Unlike local alligators, the species preys on humans and is thought to be responsible for up to 200 deaths a year at home in sub-Saharan Africa.
It is possible more of the beasts are at large in the state, experts say.
It is not known for certain how they reached the US. “They didn’t swim from Africa,” said University of Florida herpetologist Kenneth Krysko.
One likely possibility was that they were brought in illegally by unlicensed collectors, who then failed to keep them secured or intentionally released them, Mr Krysko told the Associated Press news agency.
The animals were found in 2009, 2011 and 2014 and were confirmed as Nile crocodiles by a recent DNA test.
The Nile species can grow to up to 6m (20ft), significantly larger than local alligators, which commonly grow up to 4m.
They are known to prey on shrimp, fish, insects, birds and mammals, including humans. They are also known to attack livestock.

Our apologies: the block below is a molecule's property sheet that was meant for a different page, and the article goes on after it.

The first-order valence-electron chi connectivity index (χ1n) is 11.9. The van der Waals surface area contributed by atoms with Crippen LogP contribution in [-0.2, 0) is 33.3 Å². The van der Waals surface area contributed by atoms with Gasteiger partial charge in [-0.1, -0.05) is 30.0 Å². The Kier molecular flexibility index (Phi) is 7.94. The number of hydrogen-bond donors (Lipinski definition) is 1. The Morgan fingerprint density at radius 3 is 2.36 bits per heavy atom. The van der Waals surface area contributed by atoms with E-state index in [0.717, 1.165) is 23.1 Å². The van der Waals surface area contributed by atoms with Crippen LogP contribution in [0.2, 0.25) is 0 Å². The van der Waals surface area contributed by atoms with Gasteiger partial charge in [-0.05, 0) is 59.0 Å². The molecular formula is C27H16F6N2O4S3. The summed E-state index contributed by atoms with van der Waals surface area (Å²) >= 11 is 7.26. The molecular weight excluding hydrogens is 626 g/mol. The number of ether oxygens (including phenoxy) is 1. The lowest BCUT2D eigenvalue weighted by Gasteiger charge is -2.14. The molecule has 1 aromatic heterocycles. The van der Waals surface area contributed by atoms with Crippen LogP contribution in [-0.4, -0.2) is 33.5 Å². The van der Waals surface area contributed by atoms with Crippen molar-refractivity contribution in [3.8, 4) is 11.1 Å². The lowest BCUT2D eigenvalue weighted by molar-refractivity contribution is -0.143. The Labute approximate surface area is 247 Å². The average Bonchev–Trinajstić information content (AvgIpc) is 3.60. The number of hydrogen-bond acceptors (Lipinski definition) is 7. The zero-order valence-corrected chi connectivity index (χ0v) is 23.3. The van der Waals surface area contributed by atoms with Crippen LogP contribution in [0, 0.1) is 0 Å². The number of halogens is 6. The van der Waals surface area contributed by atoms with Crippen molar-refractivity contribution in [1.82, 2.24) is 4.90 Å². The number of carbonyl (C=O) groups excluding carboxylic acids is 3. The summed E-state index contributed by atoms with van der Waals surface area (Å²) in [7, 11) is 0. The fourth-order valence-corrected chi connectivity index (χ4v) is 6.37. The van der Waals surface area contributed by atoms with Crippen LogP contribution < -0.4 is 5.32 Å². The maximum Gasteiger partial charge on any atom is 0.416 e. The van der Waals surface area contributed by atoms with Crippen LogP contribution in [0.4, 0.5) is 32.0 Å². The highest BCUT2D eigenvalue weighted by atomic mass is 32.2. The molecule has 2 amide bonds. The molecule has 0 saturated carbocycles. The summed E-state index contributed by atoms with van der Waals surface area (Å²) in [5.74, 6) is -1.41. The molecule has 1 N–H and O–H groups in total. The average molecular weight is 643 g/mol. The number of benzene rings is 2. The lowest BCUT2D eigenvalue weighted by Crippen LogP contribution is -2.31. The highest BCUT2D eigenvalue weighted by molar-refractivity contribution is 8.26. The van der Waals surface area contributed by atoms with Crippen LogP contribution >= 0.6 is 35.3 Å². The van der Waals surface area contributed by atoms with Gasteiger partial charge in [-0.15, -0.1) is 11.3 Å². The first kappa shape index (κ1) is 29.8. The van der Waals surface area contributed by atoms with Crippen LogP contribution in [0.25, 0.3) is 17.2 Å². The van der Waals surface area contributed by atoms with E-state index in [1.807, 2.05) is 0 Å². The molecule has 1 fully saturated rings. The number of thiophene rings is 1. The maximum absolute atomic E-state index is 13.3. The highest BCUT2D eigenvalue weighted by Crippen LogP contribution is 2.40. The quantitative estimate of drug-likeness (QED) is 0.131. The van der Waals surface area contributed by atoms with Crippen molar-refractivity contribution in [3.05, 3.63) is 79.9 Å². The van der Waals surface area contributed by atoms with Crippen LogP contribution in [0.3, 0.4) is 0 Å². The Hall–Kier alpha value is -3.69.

Florida wildlife experts are concerned that the African species could pose a threat to the state’s ecosystem if they breed in the Everglades wetlands.
The Burmese python was first sighted in the Everglades in the 1980s and there is now an established population of the snake.
“I have two words: Burmese python,” wildlife biologist Joe Wasilewski said. “If you would have told me 15 years ago we would have an established population in the Everglades, I wouldn’t have believed you.”